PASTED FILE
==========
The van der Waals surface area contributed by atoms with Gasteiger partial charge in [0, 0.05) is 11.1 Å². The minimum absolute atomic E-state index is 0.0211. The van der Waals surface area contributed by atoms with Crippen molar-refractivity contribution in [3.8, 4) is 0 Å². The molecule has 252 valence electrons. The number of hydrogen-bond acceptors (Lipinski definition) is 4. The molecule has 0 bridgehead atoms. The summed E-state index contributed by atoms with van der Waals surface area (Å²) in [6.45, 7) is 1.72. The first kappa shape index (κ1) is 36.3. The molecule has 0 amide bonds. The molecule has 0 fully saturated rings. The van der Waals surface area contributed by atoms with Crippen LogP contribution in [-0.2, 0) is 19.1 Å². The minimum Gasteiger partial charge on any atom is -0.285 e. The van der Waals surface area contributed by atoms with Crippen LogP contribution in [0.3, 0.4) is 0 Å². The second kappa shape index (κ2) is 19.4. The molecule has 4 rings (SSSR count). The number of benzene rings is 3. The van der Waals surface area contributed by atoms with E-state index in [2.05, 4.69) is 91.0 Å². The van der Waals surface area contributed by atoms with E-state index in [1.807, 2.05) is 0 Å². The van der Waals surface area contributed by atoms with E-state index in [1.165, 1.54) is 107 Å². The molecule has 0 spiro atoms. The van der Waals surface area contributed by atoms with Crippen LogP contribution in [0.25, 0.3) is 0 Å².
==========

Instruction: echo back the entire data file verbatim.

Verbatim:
The van der Waals surface area contributed by atoms with Gasteiger partial charge in [0, 0.05) is 11.1 Å². The minimum absolute atomic E-state index is 0.0211. The van der Waals surface area contributed by atoms with Crippen molar-refractivity contribution in [3.8, 4) is 0 Å². The molecule has 252 valence electrons. The number of hydrogen-bond acceptors (Lipinski definition) is 4. The molecule has 0 bridgehead atoms. The summed E-state index contributed by atoms with van der Waals surface area (Å²) in [6.45, 7) is 1.72. The first kappa shape index (κ1) is 36.3. The molecule has 0 amide bonds. The molecule has 0 fully saturated rings. The van der Waals surface area contributed by atoms with Crippen LogP contribution in [-0.2, 0) is 19.1 Å². The minimum Gasteiger partial charge on any atom is -0.285 e. The van der Waals surface area contributed by atoms with Crippen LogP contribution in [0.3, 0.4) is 0 Å². The second kappa shape index (κ2) is 19.4. The molecule has 4 rings (SSSR count). The number of benzene rings is 3. The van der Waals surface area contributed by atoms with E-state index in [2.05, 4.69) is 91.0 Å². The van der Waals surface area contributed by atoms with E-state index in [1.807, 2.05) is 0 Å². The van der Waals surface area contributed by atoms with E-state index in [1.165, 1.54) is 107 Å². The molecule has 0 spiro atoms. The van der Waals surface area contributed by atoms with Crippen LogP contribution in [0.25, 0.3) is 0 Å².